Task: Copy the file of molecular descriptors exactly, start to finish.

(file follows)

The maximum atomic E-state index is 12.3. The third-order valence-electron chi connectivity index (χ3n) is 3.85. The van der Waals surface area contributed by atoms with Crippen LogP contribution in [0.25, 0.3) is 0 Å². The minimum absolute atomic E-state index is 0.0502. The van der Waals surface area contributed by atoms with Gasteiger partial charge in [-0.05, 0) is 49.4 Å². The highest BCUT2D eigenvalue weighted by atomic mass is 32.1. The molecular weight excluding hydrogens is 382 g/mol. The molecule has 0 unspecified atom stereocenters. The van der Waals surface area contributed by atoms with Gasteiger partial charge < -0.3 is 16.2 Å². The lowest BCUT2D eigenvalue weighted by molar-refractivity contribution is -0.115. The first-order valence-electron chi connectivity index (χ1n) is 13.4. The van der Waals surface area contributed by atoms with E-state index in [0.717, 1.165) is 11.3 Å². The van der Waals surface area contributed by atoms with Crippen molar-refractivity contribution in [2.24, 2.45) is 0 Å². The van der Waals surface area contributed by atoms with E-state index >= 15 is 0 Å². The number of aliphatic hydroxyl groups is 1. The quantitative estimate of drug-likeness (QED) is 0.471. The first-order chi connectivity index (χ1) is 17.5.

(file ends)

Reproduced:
The maximum atomic E-state index is 12.3. The third-order valence-electron chi connectivity index (χ3n) is 3.85. The van der Waals surface area contributed by atoms with Crippen LogP contribution in [0.25, 0.3) is 0 Å². The minimum absolute atomic E-state index is 0.0502. The van der Waals surface area contributed by atoms with Gasteiger partial charge in [-0.05, 0) is 49.4 Å². The highest BCUT2D eigenvalue weighted by atomic mass is 32.1. The molecular weight excluding hydrogens is 382 g/mol. The molecule has 0 unspecified atom stereocenters. The van der Waals surface area contributed by atoms with Gasteiger partial charge < -0.3 is 16.2 Å². The lowest BCUT2D eigenvalue weighted by molar-refractivity contribution is -0.115. The first-order valence-electron chi connectivity index (χ1n) is 13.4. The van der Waals surface area contributed by atoms with E-state index in [0.717, 1.165) is 11.3 Å². The van der Waals surface area contributed by atoms with Crippen molar-refractivity contribution in [2.24, 2.45) is 0 Å². The van der Waals surface area contributed by atoms with E-state index >= 15 is 0 Å². The number of aliphatic hydroxyl groups is 1. The quantitative estimate of drug-likeness (QED) is 0.471. The first-order chi connectivity index (χ1) is 17.5.